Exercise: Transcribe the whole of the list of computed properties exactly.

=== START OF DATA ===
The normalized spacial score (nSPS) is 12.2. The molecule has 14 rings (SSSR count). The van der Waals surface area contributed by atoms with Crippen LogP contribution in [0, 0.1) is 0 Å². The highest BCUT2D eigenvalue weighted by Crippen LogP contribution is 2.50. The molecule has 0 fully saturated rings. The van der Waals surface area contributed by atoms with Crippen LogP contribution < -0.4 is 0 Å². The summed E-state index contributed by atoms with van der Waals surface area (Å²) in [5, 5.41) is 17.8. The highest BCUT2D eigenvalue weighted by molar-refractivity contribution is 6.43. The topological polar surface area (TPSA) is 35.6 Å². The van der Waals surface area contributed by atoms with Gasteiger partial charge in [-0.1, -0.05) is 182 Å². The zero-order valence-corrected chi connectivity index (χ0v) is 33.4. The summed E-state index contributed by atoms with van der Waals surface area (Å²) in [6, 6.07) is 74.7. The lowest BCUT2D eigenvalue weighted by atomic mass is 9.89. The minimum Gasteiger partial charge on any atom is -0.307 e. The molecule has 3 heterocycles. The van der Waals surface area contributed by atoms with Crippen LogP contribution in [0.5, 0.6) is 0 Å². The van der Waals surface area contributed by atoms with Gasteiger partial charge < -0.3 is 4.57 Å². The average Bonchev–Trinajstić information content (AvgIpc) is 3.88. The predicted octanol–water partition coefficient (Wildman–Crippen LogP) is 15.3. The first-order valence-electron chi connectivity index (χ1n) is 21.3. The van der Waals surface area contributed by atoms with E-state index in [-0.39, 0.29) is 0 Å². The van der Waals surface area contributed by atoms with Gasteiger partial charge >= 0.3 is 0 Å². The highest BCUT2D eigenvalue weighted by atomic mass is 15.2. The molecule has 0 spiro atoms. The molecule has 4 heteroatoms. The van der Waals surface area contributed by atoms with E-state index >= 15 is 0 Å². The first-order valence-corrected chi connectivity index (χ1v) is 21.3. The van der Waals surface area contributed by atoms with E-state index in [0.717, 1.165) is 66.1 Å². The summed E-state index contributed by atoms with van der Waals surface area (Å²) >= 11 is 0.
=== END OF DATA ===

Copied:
The normalized spacial score (nSPS) is 12.2. The molecule has 14 rings (SSSR count). The van der Waals surface area contributed by atoms with Crippen LogP contribution in [0, 0.1) is 0 Å². The highest BCUT2D eigenvalue weighted by Crippen LogP contribution is 2.50. The molecule has 0 fully saturated rings. The van der Waals surface area contributed by atoms with Crippen LogP contribution < -0.4 is 0 Å². The summed E-state index contributed by atoms with van der Waals surface area (Å²) in [5, 5.41) is 17.8. The highest BCUT2D eigenvalue weighted by molar-refractivity contribution is 6.43. The topological polar surface area (TPSA) is 35.6 Å². The van der Waals surface area contributed by atoms with Gasteiger partial charge in [-0.1, -0.05) is 182 Å². The zero-order valence-corrected chi connectivity index (χ0v) is 33.4. The summed E-state index contributed by atoms with van der Waals surface area (Å²) in [6, 6.07) is 74.7. The lowest BCUT2D eigenvalue weighted by atomic mass is 9.89. The minimum Gasteiger partial charge on any atom is -0.307 e. The molecule has 3 heterocycles. The van der Waals surface area contributed by atoms with Crippen LogP contribution in [0.5, 0.6) is 0 Å². The van der Waals surface area contributed by atoms with Gasteiger partial charge < -0.3 is 4.57 Å². The average Bonchev–Trinajstić information content (AvgIpc) is 3.88. The predicted octanol–water partition coefficient (Wildman–Crippen LogP) is 15.3. The first-order valence-electron chi connectivity index (χ1n) is 21.3. The van der Waals surface area contributed by atoms with E-state index in [-0.39, 0.29) is 0 Å². The van der Waals surface area contributed by atoms with Gasteiger partial charge >= 0.3 is 0 Å². The highest BCUT2D eigenvalue weighted by atomic mass is 15.2. The molecule has 0 spiro atoms. The molecule has 4 heteroatoms. The van der Waals surface area contributed by atoms with E-state index >= 15 is 0 Å². The first-order valence-corrected chi connectivity index (χ1v) is 21.3. The van der Waals surface area contributed by atoms with E-state index in [0.717, 1.165) is 66.1 Å². The summed E-state index contributed by atoms with van der Waals surface area (Å²) >= 11 is 0.